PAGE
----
Iraq’s biggest oil refinery fell to Islamic extremists Wednesday morning, after army helicopter gunships failed to beat back an attack on the facility 130 miles north of Baghdad, according to refinery workers, eyewitnesses and an Iraqi army officer who fled the scene.
The facility at Baiji is the first operating refinery to fall to the fighters of the Islamic State in Iraq and Syria, or ISIS, who have swept through much of northern Iraq and had surrounded the refinery in Baiji for the past week, battling with a battalion of the Iraqi Army that had been backed up by air support.
The capture of the refinery could deny the Iraq government an important source of fuel and provide the insurgents a potentially lucrative income earner, assuming they can ensure the facility’s continued operation and sell the fuel, at least in the areas they control. ISIS already profits from its control of oil resources in eastern Syria.
An Iraqi military spokesman, Gen. Qassim Atta, denied that the Baiji refinery had fallen in a televised statement that he made hours after ISIS fighters had apparently taken over the refinery.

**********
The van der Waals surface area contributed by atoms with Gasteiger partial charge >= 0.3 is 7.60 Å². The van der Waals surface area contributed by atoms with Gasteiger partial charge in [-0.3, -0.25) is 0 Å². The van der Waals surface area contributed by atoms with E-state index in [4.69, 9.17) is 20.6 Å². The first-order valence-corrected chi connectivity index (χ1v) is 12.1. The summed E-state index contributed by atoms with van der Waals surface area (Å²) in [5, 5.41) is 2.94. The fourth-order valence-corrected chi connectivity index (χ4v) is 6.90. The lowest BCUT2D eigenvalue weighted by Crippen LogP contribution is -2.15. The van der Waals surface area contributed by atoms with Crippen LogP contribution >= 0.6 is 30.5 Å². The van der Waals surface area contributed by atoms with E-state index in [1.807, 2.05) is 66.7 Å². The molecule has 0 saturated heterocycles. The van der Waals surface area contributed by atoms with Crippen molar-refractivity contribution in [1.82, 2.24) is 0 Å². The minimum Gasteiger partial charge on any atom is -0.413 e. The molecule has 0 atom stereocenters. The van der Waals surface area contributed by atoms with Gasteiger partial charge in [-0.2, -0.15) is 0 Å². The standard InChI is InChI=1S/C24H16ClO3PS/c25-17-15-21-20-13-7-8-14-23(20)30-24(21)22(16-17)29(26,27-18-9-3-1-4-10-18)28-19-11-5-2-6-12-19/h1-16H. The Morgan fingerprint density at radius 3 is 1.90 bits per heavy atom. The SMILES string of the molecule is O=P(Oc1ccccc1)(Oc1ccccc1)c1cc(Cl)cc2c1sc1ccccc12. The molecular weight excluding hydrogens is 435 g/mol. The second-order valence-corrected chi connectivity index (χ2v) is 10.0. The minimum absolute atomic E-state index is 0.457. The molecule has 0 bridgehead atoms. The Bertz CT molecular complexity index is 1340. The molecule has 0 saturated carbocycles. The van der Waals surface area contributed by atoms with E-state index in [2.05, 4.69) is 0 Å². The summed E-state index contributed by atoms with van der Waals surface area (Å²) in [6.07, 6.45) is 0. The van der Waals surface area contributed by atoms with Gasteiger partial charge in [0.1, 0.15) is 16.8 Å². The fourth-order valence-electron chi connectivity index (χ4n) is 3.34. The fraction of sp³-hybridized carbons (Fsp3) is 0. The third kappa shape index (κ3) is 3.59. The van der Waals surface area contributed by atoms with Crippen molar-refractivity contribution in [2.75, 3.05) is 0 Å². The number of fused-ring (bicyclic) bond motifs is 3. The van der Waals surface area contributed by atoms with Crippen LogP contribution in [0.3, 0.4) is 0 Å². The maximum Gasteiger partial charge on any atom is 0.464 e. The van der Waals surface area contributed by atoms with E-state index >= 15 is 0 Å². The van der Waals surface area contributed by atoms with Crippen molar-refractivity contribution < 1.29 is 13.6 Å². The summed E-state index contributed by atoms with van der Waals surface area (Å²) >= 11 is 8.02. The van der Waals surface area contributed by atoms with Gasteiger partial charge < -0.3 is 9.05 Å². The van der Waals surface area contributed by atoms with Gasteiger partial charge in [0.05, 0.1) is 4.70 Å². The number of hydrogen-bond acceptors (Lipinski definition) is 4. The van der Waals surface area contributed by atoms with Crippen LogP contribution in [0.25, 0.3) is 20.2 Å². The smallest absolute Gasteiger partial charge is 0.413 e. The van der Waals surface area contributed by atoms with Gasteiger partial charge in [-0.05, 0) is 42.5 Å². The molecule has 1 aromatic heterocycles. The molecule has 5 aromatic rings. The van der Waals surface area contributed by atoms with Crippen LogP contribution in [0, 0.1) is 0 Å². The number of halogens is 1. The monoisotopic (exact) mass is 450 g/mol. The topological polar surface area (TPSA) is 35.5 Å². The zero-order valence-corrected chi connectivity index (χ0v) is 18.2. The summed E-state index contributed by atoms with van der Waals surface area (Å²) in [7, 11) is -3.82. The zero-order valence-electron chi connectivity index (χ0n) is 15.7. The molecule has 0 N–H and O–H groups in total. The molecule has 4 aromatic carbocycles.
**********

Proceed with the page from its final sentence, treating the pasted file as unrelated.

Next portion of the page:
“Baiji is now under control of our security forces, completely,” General Atta said, appearing on Iraqiya, the state television channel.
Reports from Baiji contradicted that assessment. A refinery worker who gave only his first name, Mohammad, reached by telephone, said that the refinery had been attacked at 4 a.m. and that workers had taken refuge in underground bunkers. In the course of the fighting, an unknown number of natural gas storage tanks were set ablaze, although it was not clear by which side. After taking heavy losses, the troops guarding the facility surrendered and at least 70 were taken prisoner, he said.
Refinery workers were sent home unharmed by the extremists, said Mohammad, who asked that his full name not be used for fear of retribution.
A lieutenant from the battalion guarding Baiji, also reached by telephone and speaking on condition of anonymity, said he had fled his unit when it became clear that it would not be able to hold out against ISIS forces.
SOURCE: ROD NORDLAND
The New York Times